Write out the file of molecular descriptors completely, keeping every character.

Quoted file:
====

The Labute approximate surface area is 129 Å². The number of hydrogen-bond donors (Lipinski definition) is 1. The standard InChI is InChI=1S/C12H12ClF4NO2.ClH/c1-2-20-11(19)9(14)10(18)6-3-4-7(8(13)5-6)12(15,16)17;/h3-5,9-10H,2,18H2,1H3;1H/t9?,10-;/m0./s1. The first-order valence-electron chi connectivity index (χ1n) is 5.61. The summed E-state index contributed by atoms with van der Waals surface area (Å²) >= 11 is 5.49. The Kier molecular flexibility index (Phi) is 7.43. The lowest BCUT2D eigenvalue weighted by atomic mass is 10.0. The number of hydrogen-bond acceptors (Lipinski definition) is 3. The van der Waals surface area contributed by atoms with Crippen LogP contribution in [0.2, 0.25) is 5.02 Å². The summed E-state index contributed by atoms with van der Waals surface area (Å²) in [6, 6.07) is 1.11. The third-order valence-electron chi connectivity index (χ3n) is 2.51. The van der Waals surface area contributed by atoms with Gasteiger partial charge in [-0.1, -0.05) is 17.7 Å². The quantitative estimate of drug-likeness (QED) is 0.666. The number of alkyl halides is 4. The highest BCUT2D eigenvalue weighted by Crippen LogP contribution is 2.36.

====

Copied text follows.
The Labute approximate surface area is 129 Å². The number of hydrogen-bond donors (Lipinski definition) is 1. The standard InChI is InChI=1S/C12H12ClF4NO2.ClH/c1-2-20-11(19)9(14)10(18)6-3-4-7(8(13)5-6)12(15,16)17;/h3-5,9-10H,2,18H2,1H3;1H/t9?,10-;/m0./s1. The first-order valence-electron chi connectivity index (χ1n) is 5.61. The summed E-state index contributed by atoms with van der Waals surface area (Å²) >= 11 is 5.49. The Kier molecular flexibility index (Phi) is 7.43. The lowest BCUT2D eigenvalue weighted by atomic mass is 10.0. The number of hydrogen-bond acceptors (Lipinski definition) is 3. The van der Waals surface area contributed by atoms with Crippen LogP contribution in [0.2, 0.25) is 5.02 Å². The summed E-state index contributed by atoms with van der Waals surface area (Å²) in [6, 6.07) is 1.11. The third-order valence-electron chi connectivity index (χ3n) is 2.51. The van der Waals surface area contributed by atoms with Gasteiger partial charge in [-0.1, -0.05) is 17.7 Å². The quantitative estimate of drug-likeness (QED) is 0.666. The number of alkyl halides is 4. The highest BCUT2D eigenvalue weighted by Crippen LogP contribution is 2.36.